But in thrall to the notion that we face a shortage of STEM graduates, Jones and her legislative allies were concerned that too many STEM majors were losing the scholarship during their freshman and sophomore years because of those pesky math, science, technology, and engineering courses they are required to take. And thus was born this “legislative fix” governing HOPE eligibility.

Since I’m not privy to what goes on behind closed doors in Georgia’s House, Senate, or Governor’s office, I can’t say what was discussed while House Bill 801 was still little more than a gleam in Jan Jones’ eye. I would bet, however, that none of the actors involved wanted it ever to be said that they had lowered the academic standards governing HOPE.

So instead, they claimed to be addressing “workforce shortages in science, technology, engineering, mathematics, and health care” and then, employing this legislative sleight of hand, effectively lowered the academic standards for retaining the scholarship.

Not everyone agrees with my take on House Bill 801. They argue this isn’t grade inflation because no student’s GPA will be increased, only the value B, C and D grades are given in math, science, technology and engineering courses for the purpose of determining HOPE eligibility. But according to a spokesperson for the Georgia Student Finance Commission, the decision to display these grades on a student’s official academic transcript is left up to each individual college.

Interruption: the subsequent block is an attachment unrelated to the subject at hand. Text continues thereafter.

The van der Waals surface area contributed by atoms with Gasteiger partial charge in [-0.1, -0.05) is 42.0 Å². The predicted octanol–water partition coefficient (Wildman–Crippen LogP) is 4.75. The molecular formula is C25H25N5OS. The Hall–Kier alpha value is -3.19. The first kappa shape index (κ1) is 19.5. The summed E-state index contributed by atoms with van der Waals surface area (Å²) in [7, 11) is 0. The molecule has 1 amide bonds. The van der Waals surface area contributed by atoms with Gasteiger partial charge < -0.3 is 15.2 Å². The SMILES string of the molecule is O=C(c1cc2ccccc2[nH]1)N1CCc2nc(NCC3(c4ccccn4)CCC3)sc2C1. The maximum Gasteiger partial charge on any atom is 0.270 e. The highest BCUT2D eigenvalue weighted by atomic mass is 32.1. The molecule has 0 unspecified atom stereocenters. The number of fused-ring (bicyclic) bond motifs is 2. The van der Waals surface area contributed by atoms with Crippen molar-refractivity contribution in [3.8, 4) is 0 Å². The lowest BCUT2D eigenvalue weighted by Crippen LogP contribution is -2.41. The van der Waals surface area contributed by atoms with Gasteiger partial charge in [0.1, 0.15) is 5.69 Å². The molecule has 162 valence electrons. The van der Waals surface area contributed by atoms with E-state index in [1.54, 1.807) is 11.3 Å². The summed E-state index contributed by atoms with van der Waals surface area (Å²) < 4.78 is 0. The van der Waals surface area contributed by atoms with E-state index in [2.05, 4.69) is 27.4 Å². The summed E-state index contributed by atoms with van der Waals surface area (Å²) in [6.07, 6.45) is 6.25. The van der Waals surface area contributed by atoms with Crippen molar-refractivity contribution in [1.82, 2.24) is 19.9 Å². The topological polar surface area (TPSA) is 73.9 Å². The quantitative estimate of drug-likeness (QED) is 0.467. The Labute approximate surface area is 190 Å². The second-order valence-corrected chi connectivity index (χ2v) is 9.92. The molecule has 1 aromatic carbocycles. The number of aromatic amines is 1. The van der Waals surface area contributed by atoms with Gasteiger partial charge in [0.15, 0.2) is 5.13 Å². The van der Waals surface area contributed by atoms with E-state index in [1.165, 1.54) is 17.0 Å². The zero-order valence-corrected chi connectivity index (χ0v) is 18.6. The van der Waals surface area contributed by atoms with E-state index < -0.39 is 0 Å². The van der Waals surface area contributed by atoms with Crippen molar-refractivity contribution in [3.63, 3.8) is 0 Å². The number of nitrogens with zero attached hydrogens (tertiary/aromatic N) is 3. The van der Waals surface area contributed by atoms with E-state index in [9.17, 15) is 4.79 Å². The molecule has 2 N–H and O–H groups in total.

If you’re wondering just how many courses are eligible for that extra .5 points, the numbers are sobering. Atlanta’s Emory University, which the U.S. News & World Report just ranked 21st in its annual list of the country’s best universities, has identified 149 that fit the bill, which is tops among private institutions in the state. The University of Georgia in Athens, no slouch at 58th in those same rankings, leads the way among public institutions with 147.

As for the law’s requirement that “courses shall be academically rigorous,” it appears rigor has no fixed definition. In addition to potential GPA killers like Calculus III, Organic Chemistry, and Principles of Physics, students also earn extra points for basic math and science courses, and at Kennesaw State University that includes a course called “Machining and Welding.”